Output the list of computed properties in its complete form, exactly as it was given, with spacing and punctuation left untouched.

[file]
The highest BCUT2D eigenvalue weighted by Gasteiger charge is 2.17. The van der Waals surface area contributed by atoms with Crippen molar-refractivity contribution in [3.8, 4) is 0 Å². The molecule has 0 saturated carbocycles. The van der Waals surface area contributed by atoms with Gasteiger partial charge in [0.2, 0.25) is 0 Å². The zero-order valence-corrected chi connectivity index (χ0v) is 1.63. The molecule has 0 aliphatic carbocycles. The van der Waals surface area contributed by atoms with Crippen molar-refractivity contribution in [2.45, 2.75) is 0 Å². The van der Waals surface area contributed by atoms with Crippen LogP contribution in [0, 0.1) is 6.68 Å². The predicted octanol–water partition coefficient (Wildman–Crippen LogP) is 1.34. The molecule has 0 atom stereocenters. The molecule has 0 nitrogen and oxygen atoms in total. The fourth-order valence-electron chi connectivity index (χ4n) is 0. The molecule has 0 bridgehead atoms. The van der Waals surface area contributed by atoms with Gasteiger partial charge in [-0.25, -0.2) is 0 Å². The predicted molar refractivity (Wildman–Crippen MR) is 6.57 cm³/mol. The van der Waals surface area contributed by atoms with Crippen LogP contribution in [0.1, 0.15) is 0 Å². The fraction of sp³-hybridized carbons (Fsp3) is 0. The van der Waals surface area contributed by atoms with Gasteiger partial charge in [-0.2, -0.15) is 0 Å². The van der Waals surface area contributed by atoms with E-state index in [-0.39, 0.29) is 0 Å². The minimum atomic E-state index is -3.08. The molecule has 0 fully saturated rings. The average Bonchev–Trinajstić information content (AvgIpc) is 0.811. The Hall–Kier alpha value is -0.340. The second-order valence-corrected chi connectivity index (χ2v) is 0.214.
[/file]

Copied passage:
The highest BCUT2D eigenvalue weighted by Gasteiger charge is 2.17. The van der Waals surface area contributed by atoms with Crippen molar-refractivity contribution in [3.8, 4) is 0 Å². The molecule has 0 saturated carbocycles. The van der Waals surface area contributed by atoms with Gasteiger partial charge in [0.2, 0.25) is 0 Å². The zero-order valence-corrected chi connectivity index (χ0v) is 1.63. The molecule has 0 aliphatic carbocycles. The van der Waals surface area contributed by atoms with Crippen molar-refractivity contribution in [2.45, 2.75) is 0 Å². The van der Waals surface area contributed by atoms with Crippen LogP contribution in [0, 0.1) is 6.68 Å². The predicted octanol–water partition coefficient (Wildman–Crippen LogP) is 1.34. The molecule has 0 atom stereocenters. The molecule has 0 nitrogen and oxygen atoms in total. The fourth-order valence-electron chi connectivity index (χ4n) is 0. The molecule has 0 bridgehead atoms. The van der Waals surface area contributed by atoms with Gasteiger partial charge in [-0.25, -0.2) is 0 Å². The predicted molar refractivity (Wildman–Crippen MR) is 6.57 cm³/mol. The van der Waals surface area contributed by atoms with Crippen LogP contribution in [0.1, 0.15) is 0 Å². The fraction of sp³-hybridized carbons (Fsp3) is 0. The van der Waals surface area contributed by atoms with Gasteiger partial charge in [-0.2, -0.15) is 0 Å². The van der Waals surface area contributed by atoms with E-state index in [-0.39, 0.29) is 0 Å². The minimum atomic E-state index is -3.08. The molecule has 0 fully saturated rings. The average Bonchev–Trinajstić information content (AvgIpc) is 0.811. The Hall–Kier alpha value is -0.340. The second-order valence-corrected chi connectivity index (χ2v) is 0.214.